Passionate About Fort Worth
and the Moms Who Live Here

Why Some of Us Secretly Hate Mother’s Day

I know the title of this post may seem like click bait, but trust me, it isn’t. I know I am not the only woman in the world who cringes at thought of Mother’s Day. So, I would like explain why some of us dread Mother’s Day more than any other day of the year! 

The loss of a mother or mother-in-law. I suppose it goes without saying that anyone who has lost their mother might have a difficult time celebrating Mother’s day. Imagine watching everyone around you giving Mother’s Day cards and presents to their mothers, while you are left with only memories. I know a few people who have lost their mothers before the age of 30. For them, Mother’s Day is a painful reminder of all the important occasions their mother missed because of her premature passing. 

The loss of a child or children. Not only have I lost two children via miscarriage, I also know many women who have lost children of all ages who no longer enjoy Mother’s Day. For us, it’s a reminder that we aren’t mothering all of our children, because they were taken from us too soon. 

Imagine sitting in church or a restaurant watching all the other mothers smiling and laughing with their children as you sit there silently mourning your unborn children, or the child who died an early death. It isn’t jealousy; it’s a reminder of the value of has been lost. The emptiness can be overwhelming. 

If a woman has lost a child in death, but has other children, she may console herself with the others. However, I have it on good authority the one who is missing is never far from her thoughts or her heart. Most women don’t get over the loss of a child, therefore, Mother’s Day becomes a day to grieve for the child or children she has lost. 

Infertility: Need I say more? I am a member of a few infertility pages on Facebook. Every year the topic of “How do we survive Mother’s Day?” is raised, and every year many women proclaim they will be spending the day in bed or at home. 

It’s not that infertile women don’t want to honor their own mothers, or that they aren’t happy for their sisters and friends who have children. They are happy for them, but one would have to admit celebrating another woman having children when you yourself cannot get pregnant is a little like celebrating someone else’s pay raise when you just got fired. It’s nearly impossible and shouldn’t be required.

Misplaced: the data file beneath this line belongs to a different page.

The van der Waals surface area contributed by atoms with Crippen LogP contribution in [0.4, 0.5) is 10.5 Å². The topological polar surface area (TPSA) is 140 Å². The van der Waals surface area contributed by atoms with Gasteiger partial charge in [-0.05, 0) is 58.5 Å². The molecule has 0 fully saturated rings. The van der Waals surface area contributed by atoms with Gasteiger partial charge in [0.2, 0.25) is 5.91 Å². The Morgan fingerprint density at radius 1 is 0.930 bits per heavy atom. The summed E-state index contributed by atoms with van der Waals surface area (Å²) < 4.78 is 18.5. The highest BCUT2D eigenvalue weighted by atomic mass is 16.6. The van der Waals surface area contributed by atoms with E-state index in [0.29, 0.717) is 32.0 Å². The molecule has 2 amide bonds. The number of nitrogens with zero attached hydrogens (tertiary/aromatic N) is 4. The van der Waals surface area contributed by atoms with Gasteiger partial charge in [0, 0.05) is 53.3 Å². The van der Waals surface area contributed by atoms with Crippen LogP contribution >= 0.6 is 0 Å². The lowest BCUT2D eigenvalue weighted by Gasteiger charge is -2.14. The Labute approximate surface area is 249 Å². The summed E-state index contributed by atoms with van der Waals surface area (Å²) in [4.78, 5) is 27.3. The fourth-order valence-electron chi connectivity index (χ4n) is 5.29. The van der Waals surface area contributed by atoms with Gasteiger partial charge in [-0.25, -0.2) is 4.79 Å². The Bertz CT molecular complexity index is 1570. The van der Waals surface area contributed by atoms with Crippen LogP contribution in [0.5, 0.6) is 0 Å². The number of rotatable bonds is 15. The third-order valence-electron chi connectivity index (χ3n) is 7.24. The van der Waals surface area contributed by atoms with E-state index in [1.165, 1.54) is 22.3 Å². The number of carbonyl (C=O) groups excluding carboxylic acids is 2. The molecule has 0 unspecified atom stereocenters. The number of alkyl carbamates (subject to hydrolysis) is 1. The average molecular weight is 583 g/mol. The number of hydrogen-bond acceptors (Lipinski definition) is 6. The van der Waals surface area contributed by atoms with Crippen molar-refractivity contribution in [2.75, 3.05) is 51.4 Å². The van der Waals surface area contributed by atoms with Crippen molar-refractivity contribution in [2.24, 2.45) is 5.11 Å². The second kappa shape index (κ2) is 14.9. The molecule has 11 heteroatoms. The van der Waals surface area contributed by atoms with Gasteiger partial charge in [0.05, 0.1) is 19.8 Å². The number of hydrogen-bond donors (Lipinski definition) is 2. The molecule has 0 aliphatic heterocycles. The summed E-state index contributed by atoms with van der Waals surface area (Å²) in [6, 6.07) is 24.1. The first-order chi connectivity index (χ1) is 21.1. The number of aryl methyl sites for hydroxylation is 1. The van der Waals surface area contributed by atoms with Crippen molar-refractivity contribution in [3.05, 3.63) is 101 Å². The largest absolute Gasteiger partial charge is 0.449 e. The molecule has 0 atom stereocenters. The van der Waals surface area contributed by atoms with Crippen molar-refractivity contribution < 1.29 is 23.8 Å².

I have to admit I have spent many Mother’s Days pretending that the world did not exist for that one day, except to call my mom or go see her at her house. 

Therefore, if you know someone struggling with primary or secondary infertility, be aware that they aren’t missing the Mother’s Day celebration to snub anyone, it’s just that Mother’s Day is a doubly painful day for infertile women. 

First, there is the reminder that she isn’t a mom at a time in life when she should be, and then there is the reminder that everyone else is! Again, it’s not fair or right to expect a woman who can’t have children to celebrate the fact that everyone else they know can have children. It’s like rubbing salt in an open wound, and if she has also lost her own mother, and a child, then please, I beg you, be gentle with that suffering sister! 

Conflict with Mom. Some relationships between mothers and their children can be volatile. I have known children who could do no right in their mother’s eyes, or their mom’s were AWOL. I have also watched them tear up when Mother’s Day celebrations call attention to women who are excellent mothers. For those who have less than loving relationships with their mothers, Mother’s Day can be painful. 

Husband’s who don’t honor their wives This may seem like a petty complaint compared to the other reasons why some of us hate Mother’s Day, but if you have a husband who honors his mother, but fails to honor you as the mother of his children, Mother’s Day can become a day filled with hurt feelings and conflict. Women like to know that they are loved, respected, and appreciated for their role as mom in the family. If a husband doesn’t honor his wife, he can wound her deeply. 

In conclusion, I have said all that to say this . . . This Mother’s Day, by all means, love on your mother. You husbands, honor your wife for the wonderful mothers they are. But if you know anyone who has suffered the loss of their mother, or a child, or infertility, be gentle and be compassionate. If they don’t want to attend church or Sunday brunch, bring Sunday brunch to them. Remember, some of us can’t help the tragedies that have befallen us. We have to cope with deep wounds through no fault of our own, therefore, a hug and an understanding heart is always appreciated. 

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